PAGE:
Did startup investments really plummet in 2022?
Global funding has slowed since March, and as the public market downturn stretched into the second quarter, investors have repeatedly warned founders to cut back and assume that raising capital at last year’s inflated valuations is out of the question.
Startups raised funding at record rates during the year 2021.
Now, the founders report that raising funds has become much more challenging.
From an investor perspective, it’s a better environment to invest in as prices have dropped and funding rounds are less competitive, allowing time for due diligence and getting to know the founders.
So have ratings really dropped sharply this year?
Not according to Crunchbase data. Looking at the numbers, Series A through Series C funding between 2018 and the first half of 2022, it is clear that the mid-range and median rounds raised by startups in the first half of this year have not dropped dramatically.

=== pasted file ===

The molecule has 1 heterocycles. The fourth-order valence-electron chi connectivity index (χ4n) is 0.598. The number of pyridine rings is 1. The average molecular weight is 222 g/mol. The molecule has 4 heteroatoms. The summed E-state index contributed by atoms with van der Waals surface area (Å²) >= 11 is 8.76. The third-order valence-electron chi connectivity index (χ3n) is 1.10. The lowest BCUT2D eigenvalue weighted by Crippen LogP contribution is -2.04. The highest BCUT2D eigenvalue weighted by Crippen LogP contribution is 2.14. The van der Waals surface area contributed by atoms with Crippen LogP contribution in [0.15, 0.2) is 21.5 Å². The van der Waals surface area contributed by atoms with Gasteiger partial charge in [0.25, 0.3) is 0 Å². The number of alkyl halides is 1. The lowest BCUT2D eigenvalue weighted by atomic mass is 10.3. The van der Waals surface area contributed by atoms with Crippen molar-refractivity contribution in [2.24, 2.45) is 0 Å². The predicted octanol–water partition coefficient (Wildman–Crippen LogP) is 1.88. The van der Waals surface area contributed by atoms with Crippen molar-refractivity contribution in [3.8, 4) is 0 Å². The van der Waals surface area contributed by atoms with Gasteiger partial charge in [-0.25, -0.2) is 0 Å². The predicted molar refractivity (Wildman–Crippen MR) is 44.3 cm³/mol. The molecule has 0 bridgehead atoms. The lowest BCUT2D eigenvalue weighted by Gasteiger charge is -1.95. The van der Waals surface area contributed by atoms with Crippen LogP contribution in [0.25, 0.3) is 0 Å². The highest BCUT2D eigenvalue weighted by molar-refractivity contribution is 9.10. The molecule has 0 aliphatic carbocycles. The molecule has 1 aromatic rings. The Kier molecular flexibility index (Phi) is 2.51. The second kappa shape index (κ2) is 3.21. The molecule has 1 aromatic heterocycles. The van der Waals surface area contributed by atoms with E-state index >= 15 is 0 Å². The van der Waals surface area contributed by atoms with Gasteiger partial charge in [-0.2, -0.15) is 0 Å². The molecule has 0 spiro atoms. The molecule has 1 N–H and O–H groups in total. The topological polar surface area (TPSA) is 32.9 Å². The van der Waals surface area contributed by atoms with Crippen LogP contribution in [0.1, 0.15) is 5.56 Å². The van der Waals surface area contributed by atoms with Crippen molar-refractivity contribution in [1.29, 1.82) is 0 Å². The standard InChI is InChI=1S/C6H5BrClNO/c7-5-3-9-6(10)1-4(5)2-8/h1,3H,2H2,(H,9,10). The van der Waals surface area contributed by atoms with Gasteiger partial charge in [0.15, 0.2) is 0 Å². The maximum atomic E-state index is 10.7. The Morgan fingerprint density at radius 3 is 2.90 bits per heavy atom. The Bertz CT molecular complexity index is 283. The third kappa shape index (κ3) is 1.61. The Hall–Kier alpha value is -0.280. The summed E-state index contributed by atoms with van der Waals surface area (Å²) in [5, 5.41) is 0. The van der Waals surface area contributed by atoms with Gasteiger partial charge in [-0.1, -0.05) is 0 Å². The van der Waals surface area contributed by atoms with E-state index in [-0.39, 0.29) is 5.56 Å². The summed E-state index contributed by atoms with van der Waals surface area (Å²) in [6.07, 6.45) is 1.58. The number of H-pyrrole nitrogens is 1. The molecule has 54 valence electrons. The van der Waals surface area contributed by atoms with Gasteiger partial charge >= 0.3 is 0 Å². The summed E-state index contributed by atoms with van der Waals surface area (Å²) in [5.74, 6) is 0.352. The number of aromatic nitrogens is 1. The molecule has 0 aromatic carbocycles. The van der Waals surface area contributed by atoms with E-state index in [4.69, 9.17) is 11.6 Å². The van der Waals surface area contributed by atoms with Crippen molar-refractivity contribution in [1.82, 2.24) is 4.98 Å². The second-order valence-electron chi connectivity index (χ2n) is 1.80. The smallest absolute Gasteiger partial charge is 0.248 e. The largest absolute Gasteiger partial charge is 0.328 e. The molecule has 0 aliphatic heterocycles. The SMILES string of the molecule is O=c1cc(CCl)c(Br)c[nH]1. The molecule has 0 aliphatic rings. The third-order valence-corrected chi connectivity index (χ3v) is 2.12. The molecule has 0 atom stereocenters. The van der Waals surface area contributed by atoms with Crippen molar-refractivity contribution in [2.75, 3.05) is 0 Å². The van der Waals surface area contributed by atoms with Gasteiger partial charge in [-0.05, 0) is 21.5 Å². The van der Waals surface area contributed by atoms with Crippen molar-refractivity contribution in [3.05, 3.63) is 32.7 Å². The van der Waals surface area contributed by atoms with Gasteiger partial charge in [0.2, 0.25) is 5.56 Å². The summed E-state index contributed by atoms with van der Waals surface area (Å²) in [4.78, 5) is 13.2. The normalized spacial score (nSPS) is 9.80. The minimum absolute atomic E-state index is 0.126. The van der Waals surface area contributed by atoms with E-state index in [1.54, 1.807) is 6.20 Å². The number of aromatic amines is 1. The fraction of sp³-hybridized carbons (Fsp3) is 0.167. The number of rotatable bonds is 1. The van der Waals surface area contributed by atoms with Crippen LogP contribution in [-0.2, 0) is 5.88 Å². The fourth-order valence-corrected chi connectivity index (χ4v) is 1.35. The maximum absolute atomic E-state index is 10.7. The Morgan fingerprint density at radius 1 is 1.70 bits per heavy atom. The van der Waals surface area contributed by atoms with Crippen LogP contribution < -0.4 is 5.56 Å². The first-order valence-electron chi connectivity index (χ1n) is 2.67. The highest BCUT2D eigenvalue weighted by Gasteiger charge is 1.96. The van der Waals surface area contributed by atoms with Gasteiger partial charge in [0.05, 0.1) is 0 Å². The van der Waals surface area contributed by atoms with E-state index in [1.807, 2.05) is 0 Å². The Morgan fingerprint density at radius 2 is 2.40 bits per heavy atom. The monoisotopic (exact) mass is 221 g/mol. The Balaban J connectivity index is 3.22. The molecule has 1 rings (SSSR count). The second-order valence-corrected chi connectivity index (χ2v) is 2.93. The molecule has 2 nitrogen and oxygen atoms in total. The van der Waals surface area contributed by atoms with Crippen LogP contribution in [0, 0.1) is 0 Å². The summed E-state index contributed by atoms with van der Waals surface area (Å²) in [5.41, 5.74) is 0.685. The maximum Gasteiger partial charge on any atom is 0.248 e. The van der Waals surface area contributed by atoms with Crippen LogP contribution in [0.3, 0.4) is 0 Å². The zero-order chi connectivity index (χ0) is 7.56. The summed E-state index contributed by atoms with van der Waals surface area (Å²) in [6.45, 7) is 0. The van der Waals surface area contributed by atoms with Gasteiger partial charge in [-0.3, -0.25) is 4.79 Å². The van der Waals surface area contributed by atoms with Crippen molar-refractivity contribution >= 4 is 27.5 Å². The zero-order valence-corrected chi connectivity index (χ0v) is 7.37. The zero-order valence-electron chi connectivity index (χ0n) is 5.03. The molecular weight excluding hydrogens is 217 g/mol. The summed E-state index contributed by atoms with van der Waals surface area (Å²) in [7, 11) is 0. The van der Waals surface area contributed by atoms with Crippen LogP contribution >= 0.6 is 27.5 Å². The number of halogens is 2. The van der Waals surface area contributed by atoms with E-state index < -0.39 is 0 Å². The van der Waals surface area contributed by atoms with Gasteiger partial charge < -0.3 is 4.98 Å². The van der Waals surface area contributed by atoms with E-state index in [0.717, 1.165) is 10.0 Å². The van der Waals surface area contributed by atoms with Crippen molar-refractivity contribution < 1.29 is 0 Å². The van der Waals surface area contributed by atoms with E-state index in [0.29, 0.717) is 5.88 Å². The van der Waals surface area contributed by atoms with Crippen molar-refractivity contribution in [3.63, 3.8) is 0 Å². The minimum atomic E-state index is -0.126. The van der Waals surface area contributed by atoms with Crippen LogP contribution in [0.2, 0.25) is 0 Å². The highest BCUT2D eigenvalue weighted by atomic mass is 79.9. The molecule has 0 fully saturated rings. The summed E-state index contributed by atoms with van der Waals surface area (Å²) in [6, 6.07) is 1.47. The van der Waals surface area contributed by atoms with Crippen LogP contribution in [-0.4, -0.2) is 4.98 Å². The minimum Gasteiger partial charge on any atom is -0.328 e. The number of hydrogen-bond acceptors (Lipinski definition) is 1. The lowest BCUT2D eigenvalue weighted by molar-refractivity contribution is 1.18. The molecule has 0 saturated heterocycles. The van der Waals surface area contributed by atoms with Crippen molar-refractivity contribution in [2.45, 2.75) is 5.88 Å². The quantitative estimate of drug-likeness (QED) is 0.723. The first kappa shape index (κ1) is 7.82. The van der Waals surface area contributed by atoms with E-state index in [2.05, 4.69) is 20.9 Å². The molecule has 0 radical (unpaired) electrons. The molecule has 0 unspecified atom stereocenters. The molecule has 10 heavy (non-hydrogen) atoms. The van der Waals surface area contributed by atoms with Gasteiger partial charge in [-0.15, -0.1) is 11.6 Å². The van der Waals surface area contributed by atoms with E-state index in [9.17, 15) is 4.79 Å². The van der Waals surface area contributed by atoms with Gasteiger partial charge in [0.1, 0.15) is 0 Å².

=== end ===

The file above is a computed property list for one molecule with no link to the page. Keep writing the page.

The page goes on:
Average A to C
Average funding in Series A and B has fallen from its peak in the second half of 2021, but is still above or above one-year averages.
– Serie A average for the first half of 2022 was $20.4 million, down 20% compared to the second half of 2021 at $25.6 million. Values are on par with the first half of 2021 and well above the 2020 average of $16 million.
– Series B funding reached $50 million, down 8% from $54.4 million in the second half of 2021, but up from the first half of 2021 by $45.4 million. The average in 2020 was $35.8 million.
– Series C funding in the US is at the same level for each fiscal semester since 2021, averaging between $88 million and $89.5 million. These rounds are above the 2020 average at $62.8 million.
A rational market?
Some of the more active venture capitalists invested less in the second quarter and switched to early-stage financing. Late-stage investors also slowed.
For now, companies that announced their Series A, B and C funding in the first half of 2022 are not showing a serious drop from their 2021 peak.